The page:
I asked MacCallum what autofocus settings he uses on the R5 and if there were any other tricks he recommended to get great bird photos.
“This is where the EOS R series cameras shine- not that you could not do this with the EOS 1D or other series cameras, but the EOS R5 goes to another level,” he responds. “I have three AF buttons set up on the camera: the AF-On button is my main (it’s just a natural position for me) it is set to Servo AF, Face Detect+ Tracking, and Animal preference (you can choose people or animals). Eye detection is enabled, and the Servo Case is Auto, believe it or not.”
“Just to the right is the AE-Lock button or the * as some know it,” MacCallum continues. “With the EOS cameras of late, there is a function under ‘customize buttons’ called ‘Register/Recall Shooting Func.’ I have the * button set for AF -Expand Area (the 4 squares) as well as ‘Tracking Sensitivity’ set to ‘Locked on.’ This helps keep the AF point hold onto the subject as long as it can and not jump to something else in the frame it sees.
“The third button is one I don’t use often but for specific results: using the same ‘Register/Recall Shooting Func’ this button is set to change the mode to Tv at 1/60th, AF-Expand Area (the 4 squares), and Locked On tracking as well. This button is my ‘panning button’ when I have a situation that I want to blur the background, I just need to slide my thumb over to that button and the settings change as long as I hold that down. I let go, go back to AF-On and the camera is back to the previous settings I had. This is a trick I learned from a sports photographer how he sets up his EOS-1D X mark III’s.”
“One technique I do push to others is setting the Initial Servo AF pt. This, at first, may seem a bit confusing, but it really does help your keeper rate. Normally, if left at the default ‘Auto,’ and when the camera AF Mode is in a ZONE mode (other than Spot, Single Point, AF Expand Area, or AF Expand Area Surround), the camera AF points will grab the first thing its identified. This may or may not be your intended subject and when photographing a bunch of Canadian Geese flying at you, for example, it may find the bird lower in the frame, when you intended to focus on the lead Goose.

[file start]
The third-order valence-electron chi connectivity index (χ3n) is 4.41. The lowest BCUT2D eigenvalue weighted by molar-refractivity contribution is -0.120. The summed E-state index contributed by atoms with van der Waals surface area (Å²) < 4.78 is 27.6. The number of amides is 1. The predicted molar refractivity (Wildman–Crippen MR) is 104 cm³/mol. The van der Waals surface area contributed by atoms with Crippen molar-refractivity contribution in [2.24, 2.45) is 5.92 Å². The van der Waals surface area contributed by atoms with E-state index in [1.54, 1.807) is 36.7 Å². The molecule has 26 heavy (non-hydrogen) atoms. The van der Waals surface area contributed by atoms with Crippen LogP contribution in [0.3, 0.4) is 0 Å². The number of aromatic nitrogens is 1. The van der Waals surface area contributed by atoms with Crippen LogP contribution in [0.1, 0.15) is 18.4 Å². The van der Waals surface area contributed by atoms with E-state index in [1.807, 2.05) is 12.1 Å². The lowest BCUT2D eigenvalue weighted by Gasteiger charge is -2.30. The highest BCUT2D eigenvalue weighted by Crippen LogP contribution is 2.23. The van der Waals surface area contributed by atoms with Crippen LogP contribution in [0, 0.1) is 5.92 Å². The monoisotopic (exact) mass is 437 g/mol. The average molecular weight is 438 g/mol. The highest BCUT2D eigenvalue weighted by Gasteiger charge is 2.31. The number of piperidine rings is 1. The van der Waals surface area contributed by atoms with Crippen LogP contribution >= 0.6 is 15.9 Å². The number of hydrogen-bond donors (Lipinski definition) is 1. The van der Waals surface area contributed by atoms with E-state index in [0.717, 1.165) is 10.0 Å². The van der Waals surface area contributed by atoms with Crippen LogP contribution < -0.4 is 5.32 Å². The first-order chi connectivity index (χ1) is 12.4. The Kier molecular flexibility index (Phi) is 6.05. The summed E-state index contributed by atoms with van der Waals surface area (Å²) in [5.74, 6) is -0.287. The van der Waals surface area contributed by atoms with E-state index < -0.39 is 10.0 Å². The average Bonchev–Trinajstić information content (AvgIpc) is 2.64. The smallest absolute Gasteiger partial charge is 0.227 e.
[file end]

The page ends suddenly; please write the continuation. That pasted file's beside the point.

“With Initial Servo AF Pt, you have a single point in your viewfinder that is the ‘starting point’ for your AF selection. The focus will start from that chosen point and then use the whole AF area of the frame as the subject moves through the frame. When you stop focusing on that subject, the AF point returns to your selected spot and is ready to start from there again. It really makes it much easier to get on target quickly,” he explains.
I asked MacCallum to describe to me one memorable photo he shot and how he managed to capture it.
“The image shown with the eagle coming straight at me was one particular moment I was glad to have the R5. It was really low light just as the sun was coming up. The eagle was in a tree in a favorite spot and as usual, it was very backlit, so it was pretty tough to see. When the eagle dropped down, I just happen to be watching and the AF just locked on before I could even tell the bird was in flight. I was on a monopod and had the 600mm mounted but as the bird got closer and closer you could see Eye AF just stay locked on – all I had to do was keep composition (easier said than done with an eagle flying at you at up to 70mph). Sometimes the Eye AF and all the tech feels almost like cheating, but I really have a new ‘favorite image’ at least for a few weeks because of the abilities of the EOS R5.”
Finally, I asked if there was any advice MacCallum could give to those interested in improving their skills as a photographer, and not just at birding.
“It really all comes down to practice, practice, practice,” MacCallum says. “I know the thought is that the camera will make a better photographer, and to some extent it can. However, the photographer should still hone their skills. A camera is a tool, just like a frying pan or knives. A chef has to perfect their skills to create a 5-star meal. I like to cook, and have great cookware, but I’m no 5-star chef in any way. Get out there and practice. Also, don’t let the weather hold you back, some of the best images have come from some pretty crappy days and animals don’t care much about the weather.”
It is wildly refreshing to see that a Canon employee is able to practice what he preaches, so to speak. I think that what is special about MacCallum is that he’s specifically tasked with explaining the most technical details of a camera, the aspect of the business that is perhaps farthest removed from art, yet he is a fabulously talented artist in his own right. You love to see it.
You can see more of MacCallum’s photos on his Instagram.